In what has become an ongoing series here on the UB REAL Blog, we wanted to issue another update on the now year old Cuyahoga County Land Reutilization Corporation, better known as the land bank.  Over the past six months, the Cuyahoga County Land Bank has obtained more properties and received millions in funding from the federal government.

A South Euclid lot donated to the Cuyahoga County Land Bank is soon to become one of the program’s community gardens. As of January 13, 2010, the property is the first of its kind to complete both the acquisition and disposition processes. The 50×108 lot, located at 3915 Warrendale Road, was given a market value of $22,800.

 

 


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The typical co-tenancy clause provides that if occupancy at a shopping center falls below a certain level and/or certain other key tenants close, the tenant gets rent relief and at some point the right to terminate its lease. In the current retail environment, all sophisticated tenants demand some sort of co-tenancy protection.  Landlords have generally

Thank you to our friend Drew Stacey of First Place Bank for reminding us of the extension of the The First-Time Homebuyer Credit for the benefit of Military families for an additional year through May 1, 2011.  According to the IRS:

"In general, you can claim this credit if:

  • You bought your main home in the United States after 2008 and before May 1, 2010 (before July 1, 2010, if you entered into a written binding contract before May 1, 2010), and

  • You (and your spouse if married) did not own any other main home during the 3-year period ending on the date of purchase.

No credit is allowed for a home bought after April 30, 2010 (after June 30, 2010, if you entered into a written binding contract before May 1, 2010). However, if you (or your spouse) are on qualified official extended duty outside the United States for at least 90 days after 2008 and before May 1, 2010, you have an extra year to buy a home and claim the credit. In other words, you must buy the home before May 1, 2011 (before July 1, 2011, if you entered into a written binding contract before May 1, 2011)."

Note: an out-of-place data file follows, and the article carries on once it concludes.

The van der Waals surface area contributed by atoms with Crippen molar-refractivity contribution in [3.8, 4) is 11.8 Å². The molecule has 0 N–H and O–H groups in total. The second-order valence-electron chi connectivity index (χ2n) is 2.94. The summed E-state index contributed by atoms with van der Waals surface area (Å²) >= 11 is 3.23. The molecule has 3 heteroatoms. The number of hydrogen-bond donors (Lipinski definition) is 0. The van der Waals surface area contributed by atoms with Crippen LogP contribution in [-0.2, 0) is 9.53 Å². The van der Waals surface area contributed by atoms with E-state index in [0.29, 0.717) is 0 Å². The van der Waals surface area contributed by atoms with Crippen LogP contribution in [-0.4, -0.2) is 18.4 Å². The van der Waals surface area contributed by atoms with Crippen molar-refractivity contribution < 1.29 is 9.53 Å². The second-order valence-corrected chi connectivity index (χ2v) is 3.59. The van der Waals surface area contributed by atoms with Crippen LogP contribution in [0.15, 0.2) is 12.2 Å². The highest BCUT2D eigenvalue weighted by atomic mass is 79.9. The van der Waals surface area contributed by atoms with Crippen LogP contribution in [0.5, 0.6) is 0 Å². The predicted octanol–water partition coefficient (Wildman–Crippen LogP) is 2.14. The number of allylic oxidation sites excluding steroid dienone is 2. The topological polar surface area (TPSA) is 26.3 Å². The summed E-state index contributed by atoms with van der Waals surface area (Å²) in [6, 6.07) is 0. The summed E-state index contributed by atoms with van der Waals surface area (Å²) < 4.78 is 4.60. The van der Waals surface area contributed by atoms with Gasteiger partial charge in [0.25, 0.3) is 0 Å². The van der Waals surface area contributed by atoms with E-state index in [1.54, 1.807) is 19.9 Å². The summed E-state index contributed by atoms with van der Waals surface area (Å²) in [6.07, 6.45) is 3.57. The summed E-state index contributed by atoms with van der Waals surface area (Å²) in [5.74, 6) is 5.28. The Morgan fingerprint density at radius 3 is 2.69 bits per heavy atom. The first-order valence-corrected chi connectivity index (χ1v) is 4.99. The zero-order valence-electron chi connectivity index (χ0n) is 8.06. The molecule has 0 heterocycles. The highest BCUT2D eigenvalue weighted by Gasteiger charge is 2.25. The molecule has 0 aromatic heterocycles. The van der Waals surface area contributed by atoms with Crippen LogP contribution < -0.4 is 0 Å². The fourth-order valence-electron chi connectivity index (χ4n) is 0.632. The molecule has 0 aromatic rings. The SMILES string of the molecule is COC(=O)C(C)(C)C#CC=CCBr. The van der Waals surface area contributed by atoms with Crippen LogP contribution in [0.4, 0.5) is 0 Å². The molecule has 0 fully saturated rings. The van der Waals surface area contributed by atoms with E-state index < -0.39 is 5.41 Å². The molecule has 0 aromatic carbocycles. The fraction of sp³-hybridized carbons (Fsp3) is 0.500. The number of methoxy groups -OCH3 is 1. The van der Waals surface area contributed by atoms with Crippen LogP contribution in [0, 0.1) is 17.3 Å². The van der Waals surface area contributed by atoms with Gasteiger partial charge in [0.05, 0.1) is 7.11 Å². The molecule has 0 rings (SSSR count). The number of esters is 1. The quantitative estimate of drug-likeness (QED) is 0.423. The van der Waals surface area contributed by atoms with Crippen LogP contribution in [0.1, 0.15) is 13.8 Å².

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In contrast to the recent position taken by the Congressional Oversight Panel in their February 10, 2010 report mentioned in Part 1 of this series, there are economists, businesspeople and policymakers who have a less bleak forecast for the commercial real estate (“CRE”) loan market. One such example of this “non-crisis” position was presented in

The commercial real estate (“CRE”) loan market is floundering and is expected to increasingly experience high levels of losses over the next several years. The question on interested minds is whether the fall-out from CRE loan failures will mimic the devastation caused by the crisis in the residential mortgage loan market. Recently, the Congressional Oversight

Ohio is one of the few remaining states that still enforce cognovit provisions in promissory notes and other loan documents. A cognovit provision allows a creditor to take judgment immediately against a borrower upon the borrower’s default without having to endure the time, expense, and risk of a lawsuit. Cognovit provisions are only enforceable in